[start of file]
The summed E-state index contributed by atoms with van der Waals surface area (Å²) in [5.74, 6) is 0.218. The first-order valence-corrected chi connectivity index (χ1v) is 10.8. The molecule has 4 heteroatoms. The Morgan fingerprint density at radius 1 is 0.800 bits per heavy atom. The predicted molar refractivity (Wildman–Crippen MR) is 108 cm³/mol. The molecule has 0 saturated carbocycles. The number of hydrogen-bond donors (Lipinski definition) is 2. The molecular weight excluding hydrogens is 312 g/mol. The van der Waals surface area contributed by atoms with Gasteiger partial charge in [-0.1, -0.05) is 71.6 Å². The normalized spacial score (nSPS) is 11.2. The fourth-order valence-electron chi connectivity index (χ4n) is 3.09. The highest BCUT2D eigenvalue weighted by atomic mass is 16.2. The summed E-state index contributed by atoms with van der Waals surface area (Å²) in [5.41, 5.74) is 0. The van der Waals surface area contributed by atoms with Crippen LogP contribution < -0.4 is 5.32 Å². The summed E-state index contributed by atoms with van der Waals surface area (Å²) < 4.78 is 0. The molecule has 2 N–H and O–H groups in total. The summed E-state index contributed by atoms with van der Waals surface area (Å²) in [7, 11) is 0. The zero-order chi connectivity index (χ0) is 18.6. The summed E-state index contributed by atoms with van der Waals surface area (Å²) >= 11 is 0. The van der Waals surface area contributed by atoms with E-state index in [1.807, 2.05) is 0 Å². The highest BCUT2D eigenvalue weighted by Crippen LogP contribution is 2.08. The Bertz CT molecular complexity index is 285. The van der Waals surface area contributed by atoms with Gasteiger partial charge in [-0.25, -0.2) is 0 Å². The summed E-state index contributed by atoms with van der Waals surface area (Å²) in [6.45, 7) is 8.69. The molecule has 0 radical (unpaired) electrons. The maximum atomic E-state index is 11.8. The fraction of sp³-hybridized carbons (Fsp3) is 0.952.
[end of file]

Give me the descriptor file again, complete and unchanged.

The summed E-state index contributed by atoms with van der Waals surface area (Å²) in [5.74, 6) is 0.218. The first-order valence-corrected chi connectivity index (χ1v) is 10.8. The molecule has 4 heteroatoms. The Morgan fingerprint density at radius 1 is 0.800 bits per heavy atom. The predicted molar refractivity (Wildman–Crippen MR) is 108 cm³/mol. The molecule has 0 saturated carbocycles. The number of hydrogen-bond donors (Lipinski definition) is 2. The molecular weight excluding hydrogens is 312 g/mol. The van der Waals surface area contributed by atoms with Gasteiger partial charge in [-0.1, -0.05) is 71.6 Å². The normalized spacial score (nSPS) is 11.2. The fourth-order valence-electron chi connectivity index (χ4n) is 3.09. The highest BCUT2D eigenvalue weighted by atomic mass is 16.2. The summed E-state index contributed by atoms with van der Waals surface area (Å²) in [5.41, 5.74) is 0. The van der Waals surface area contributed by atoms with Crippen LogP contribution < -0.4 is 5.32 Å². The summed E-state index contributed by atoms with van der Waals surface area (Å²) < 4.78 is 0. The molecule has 2 N–H and O–H groups in total. The summed E-state index contributed by atoms with van der Waals surface area (Å²) in [7, 11) is 0. The zero-order chi connectivity index (χ0) is 18.6. The summed E-state index contributed by atoms with van der Waals surface area (Å²) >= 11 is 0. The van der Waals surface area contributed by atoms with E-state index in [1.807, 2.05) is 0 Å². The highest BCUT2D eigenvalue weighted by Crippen LogP contribution is 2.08. The Bertz CT molecular complexity index is 285. The van der Waals surface area contributed by atoms with Gasteiger partial charge in [-0.25, -0.2) is 0 Å². The summed E-state index contributed by atoms with van der Waals surface area (Å²) in [6.45, 7) is 8.69. The molecule has 0 radical (unpaired) electrons. The maximum atomic E-state index is 11.8. The fraction of sp³-hybridized carbons (Fsp3) is 0.952.